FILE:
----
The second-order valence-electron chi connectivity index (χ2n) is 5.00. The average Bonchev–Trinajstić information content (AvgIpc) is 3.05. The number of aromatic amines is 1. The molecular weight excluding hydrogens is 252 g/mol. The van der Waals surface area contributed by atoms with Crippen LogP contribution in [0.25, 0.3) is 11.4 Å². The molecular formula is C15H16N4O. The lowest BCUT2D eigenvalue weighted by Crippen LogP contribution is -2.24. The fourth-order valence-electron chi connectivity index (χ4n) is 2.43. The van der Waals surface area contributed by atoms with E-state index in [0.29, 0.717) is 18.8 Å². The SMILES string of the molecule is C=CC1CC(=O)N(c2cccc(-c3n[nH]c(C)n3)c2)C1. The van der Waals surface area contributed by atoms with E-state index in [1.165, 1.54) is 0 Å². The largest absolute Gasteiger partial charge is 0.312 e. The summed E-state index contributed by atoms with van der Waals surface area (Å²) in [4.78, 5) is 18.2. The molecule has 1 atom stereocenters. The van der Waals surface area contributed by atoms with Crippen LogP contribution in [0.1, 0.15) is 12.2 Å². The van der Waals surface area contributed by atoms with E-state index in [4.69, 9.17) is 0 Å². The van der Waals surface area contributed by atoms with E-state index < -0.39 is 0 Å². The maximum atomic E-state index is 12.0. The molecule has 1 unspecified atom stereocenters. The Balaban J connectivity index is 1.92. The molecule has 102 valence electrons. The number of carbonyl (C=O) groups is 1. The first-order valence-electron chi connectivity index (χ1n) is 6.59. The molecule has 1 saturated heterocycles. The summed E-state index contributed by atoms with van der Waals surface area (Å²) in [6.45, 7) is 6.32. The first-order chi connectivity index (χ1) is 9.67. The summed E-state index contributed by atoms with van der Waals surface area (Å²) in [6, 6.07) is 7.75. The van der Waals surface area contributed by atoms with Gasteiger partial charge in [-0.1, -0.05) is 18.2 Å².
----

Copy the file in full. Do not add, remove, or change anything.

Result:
The second-order valence-electron chi connectivity index (χ2n) is 5.00. The average Bonchev–Trinajstić information content (AvgIpc) is 3.05. The number of aromatic amines is 1. The molecular weight excluding hydrogens is 252 g/mol. The van der Waals surface area contributed by atoms with Crippen LogP contribution in [0.25, 0.3) is 11.4 Å². The molecular formula is C15H16N4O. The lowest BCUT2D eigenvalue weighted by Crippen LogP contribution is -2.24. The fourth-order valence-electron chi connectivity index (χ4n) is 2.43. The van der Waals surface area contributed by atoms with E-state index in [0.29, 0.717) is 18.8 Å². The SMILES string of the molecule is C=CC1CC(=O)N(c2cccc(-c3n[nH]c(C)n3)c2)C1. The van der Waals surface area contributed by atoms with E-state index in [1.165, 1.54) is 0 Å². The largest absolute Gasteiger partial charge is 0.312 e. The summed E-state index contributed by atoms with van der Waals surface area (Å²) in [4.78, 5) is 18.2. The molecule has 1 atom stereocenters. The van der Waals surface area contributed by atoms with Crippen LogP contribution in [0.1, 0.15) is 12.2 Å². The van der Waals surface area contributed by atoms with E-state index in [4.69, 9.17) is 0 Å². The van der Waals surface area contributed by atoms with E-state index < -0.39 is 0 Å². The maximum atomic E-state index is 12.0. The molecule has 1 unspecified atom stereocenters. The Balaban J connectivity index is 1.92. The molecule has 102 valence electrons. The number of carbonyl (C=O) groups is 1. The first-order valence-electron chi connectivity index (χ1n) is 6.59. The molecule has 1 saturated heterocycles. The summed E-state index contributed by atoms with van der Waals surface area (Å²) in [6.45, 7) is 6.32. The first-order chi connectivity index (χ1) is 9.67. The summed E-state index contributed by atoms with van der Waals surface area (Å²) in [6, 6.07) is 7.75. The van der Waals surface area contributed by atoms with Gasteiger partial charge in [-0.1, -0.05) is 18.2 Å².